F365 Says: Chelsea, Conte and the ‘can’t do’ attitude

Date published: Wednesday 14th March 2018 10:00

No team that loses to this Barcelona side should ever feel truly ashamed. Barcelona have faced 25 different clubs this season, and before Wednesday had beaten 24 of them; make that 25. Those of us who predicted a season of Real Madrid dominance in Spain, with Ernesto Valverde as a make-do option until someone better came along, now look very foolish indeed.

Chelsea did not play particularly poorly in the Camp Nou. The first half was sandwiched by mistakes from Thibaut Courtois and Cesc Fabregas, and there has been no better player in the history of the game at exposing and punishing mistakes than Lionel Messi. The ability to simultaneously create joy while sucking the joy out of an opponent leaves the neutral feeling giddy.

In between those Messi-inspired goals, Chelsea attempted to attack their opponents in a manner not seen against Manchester City. Willian was the best non-divine player across the two legs, while Marcos Alonso got forward with more regularity than is usual for an opponent in the Camp Nou. Chelsea could have conceded three more goals and still have retained more pride in their exit than Manchester United.

And yet, despite that positivity, there is still plenty of cause for Chelsea censure. While Tottenham can consider themselves unfortunate to draw Juventus after topping their group, Chelsea received their just deserts. Having thrashed Qarabag, beaten Atletico Madrid in Spain and held a two-goal lead against Roma at Stamford Bridge, Antonio Conte’s team were in charge of Group C. The sloppiness that led to Chelsea finishing behind Roma has haunted their entire season.

Barring an unlikely improvement in league form, Chelsea will not participate in the Champions League next season. They are four points behind Liverpool, but over their last ten league games have taken at least eight fewer points than any of the four clubs directly above them. This season has been petering out ever since it began, a nine-month detachment between manager and club.

The multi-million dollar question is to what extent Conte’s defeatist demeanour is responsible for Chelsea’s 2017/18 funk. In August, there was deserved sympathy after his superiors failed to land the quantity of players needed to cope with the added workload of Champions League football, nor the quality befitting of a Premier League champion. In Danny Drinkwater, Davide Zappacosta and Tiémoué Bakayoko, you can see Conte’s point.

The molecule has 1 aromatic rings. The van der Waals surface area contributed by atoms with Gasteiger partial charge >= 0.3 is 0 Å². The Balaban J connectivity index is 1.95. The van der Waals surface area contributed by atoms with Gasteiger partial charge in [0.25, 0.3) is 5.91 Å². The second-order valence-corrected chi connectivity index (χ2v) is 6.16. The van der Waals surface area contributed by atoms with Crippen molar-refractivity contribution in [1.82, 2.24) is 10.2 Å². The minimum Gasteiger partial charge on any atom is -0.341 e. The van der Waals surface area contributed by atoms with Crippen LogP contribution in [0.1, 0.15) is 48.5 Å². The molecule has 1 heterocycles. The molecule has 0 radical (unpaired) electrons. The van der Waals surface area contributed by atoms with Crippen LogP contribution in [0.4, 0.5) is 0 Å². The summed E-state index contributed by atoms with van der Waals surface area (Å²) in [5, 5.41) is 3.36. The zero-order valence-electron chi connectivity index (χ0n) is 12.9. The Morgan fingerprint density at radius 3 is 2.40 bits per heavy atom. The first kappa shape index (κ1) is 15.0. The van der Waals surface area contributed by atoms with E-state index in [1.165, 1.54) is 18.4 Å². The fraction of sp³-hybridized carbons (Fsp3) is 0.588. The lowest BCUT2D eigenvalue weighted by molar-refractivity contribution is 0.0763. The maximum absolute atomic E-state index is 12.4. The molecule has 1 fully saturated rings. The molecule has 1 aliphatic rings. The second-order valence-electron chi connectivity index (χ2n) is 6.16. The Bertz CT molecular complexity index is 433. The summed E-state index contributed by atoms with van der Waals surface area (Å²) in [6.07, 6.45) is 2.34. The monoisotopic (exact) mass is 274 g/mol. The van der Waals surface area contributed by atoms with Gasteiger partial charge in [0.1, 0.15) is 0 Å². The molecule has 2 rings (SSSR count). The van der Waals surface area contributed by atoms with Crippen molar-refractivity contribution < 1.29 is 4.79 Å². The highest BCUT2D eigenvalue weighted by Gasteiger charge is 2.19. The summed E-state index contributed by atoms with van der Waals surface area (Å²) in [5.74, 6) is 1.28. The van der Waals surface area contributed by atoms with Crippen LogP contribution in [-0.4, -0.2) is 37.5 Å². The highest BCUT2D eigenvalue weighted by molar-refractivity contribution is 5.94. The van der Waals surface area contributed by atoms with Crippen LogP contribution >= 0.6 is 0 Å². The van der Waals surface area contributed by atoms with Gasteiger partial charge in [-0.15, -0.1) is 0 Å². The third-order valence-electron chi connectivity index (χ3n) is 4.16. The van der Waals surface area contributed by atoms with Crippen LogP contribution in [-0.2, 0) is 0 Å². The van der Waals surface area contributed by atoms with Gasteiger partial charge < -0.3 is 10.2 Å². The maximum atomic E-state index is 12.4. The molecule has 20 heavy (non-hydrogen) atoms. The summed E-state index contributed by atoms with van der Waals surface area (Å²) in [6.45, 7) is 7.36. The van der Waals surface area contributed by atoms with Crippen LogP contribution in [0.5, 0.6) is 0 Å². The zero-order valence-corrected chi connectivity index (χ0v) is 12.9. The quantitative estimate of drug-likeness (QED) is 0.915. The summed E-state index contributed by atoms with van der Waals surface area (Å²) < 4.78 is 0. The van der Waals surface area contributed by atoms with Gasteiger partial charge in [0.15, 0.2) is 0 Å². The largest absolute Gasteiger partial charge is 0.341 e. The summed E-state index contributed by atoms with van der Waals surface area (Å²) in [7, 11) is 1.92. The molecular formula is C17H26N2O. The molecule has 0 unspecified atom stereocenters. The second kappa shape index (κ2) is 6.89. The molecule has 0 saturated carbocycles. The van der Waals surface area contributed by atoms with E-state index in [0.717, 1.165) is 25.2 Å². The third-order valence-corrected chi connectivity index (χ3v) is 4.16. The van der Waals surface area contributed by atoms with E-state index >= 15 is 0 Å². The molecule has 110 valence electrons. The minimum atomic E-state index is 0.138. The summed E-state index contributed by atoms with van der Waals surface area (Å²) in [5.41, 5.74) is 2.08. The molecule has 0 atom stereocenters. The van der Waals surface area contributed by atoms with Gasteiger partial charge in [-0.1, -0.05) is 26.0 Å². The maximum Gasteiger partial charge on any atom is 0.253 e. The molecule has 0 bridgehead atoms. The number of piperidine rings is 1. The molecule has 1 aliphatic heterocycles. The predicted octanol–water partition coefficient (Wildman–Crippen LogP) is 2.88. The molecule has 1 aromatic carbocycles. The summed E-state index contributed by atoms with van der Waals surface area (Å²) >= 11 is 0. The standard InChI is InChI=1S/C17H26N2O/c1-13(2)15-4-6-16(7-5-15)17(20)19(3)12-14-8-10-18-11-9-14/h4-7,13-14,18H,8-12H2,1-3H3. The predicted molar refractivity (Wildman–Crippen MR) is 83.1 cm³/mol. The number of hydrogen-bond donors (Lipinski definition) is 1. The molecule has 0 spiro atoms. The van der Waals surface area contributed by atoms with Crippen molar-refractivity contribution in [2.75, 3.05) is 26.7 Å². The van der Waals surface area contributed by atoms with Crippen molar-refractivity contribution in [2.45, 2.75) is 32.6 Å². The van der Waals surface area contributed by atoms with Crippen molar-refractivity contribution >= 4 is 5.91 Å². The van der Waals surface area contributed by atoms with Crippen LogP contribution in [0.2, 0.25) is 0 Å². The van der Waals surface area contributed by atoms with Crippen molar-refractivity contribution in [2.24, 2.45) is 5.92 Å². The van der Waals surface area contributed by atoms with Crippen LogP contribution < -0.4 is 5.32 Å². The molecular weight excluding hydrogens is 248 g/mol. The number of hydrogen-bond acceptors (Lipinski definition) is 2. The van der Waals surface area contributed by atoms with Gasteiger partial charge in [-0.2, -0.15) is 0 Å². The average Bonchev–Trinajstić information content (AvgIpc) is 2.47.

Yet football management is rarely anything other than an imperfect world. Even at elite clubs, one of the key components is making the best of the hand you are dealt, even if there are precious few picture cards. In his constant barbs towards the club, public spat with Jose Mourinho and general ‘can’t do’ attitude, Conte has continuously eroded his goodwill. The poor hand has been played badly.

“It’s not important if one player is happy or not,” he said of Eden Hazard in January, Chelsea’s best player and most valuable asset. “I can be the Chelsea coach or not. Where is the problem?” was the shrugged assessment in February when his job was thought to be on the line.

“It is very important to have the coach and the club with the same ambition: to improve the team, to improve the idea of football, to improve the quality of your players,” was the dig ten days ago, accusing Chelsea of appointing a winner who they have treated as a loser. Every other week, the problems are detailed. Some of the press conferences are cringeworthy.

The build-up to the second leg brought its own example. “Don’t forget you are talking about a team with many players with great experience,” Conte said when asked about the links between Chelsea’s position and that of Juventus, who progressed after a first-leg draw at home. “We don’t have this experience and you have to build this experience over the years. Juventus showed great resilience, they suffered a lot and in the right mind they killed Tottenham.”

Barcelona are a far better opponent than Tottenham, but the argument was flimsy. Chelsea have two players remaining at the club who won the Champions League with Chelsea in 2012 (Gary Cahill and David Luiz). One has fallen from grace and the other has been frozen out by his manager. Pedro has won three Champions League titles. Cesc Fabregas has won a European Championship and two World Cups. Alvaro Morata has won two Champions League titles. Eden Hazard, Thibaut Courtois, Cesar Azpilicueta are all used to this stage. Experience is one thing Chelsea don’t lack.

What they might lack is motivation. Chelsea’s season did not break apart in Barcelona, but only because it was in several fragments already. Having lost eight league games, including five against non-top-six teams, Conte has allowed his own grievances to impact upon his mood. His mood has impacted upon his professionalism.

Those accusing Chelsea’s players of letting down their club over the last eight months would do well to wait until they are governed and motivated by someone who wants to be there. Footballers take their lead from the manager. Tell your best player that you don’t care if he’s happy, and he won’t be. Let the squad know you want better players, and they’ll quickly lose faith. Conte’s ‘can’t do’ management has generated ‘can’t do’ performances.

Daniel Storey


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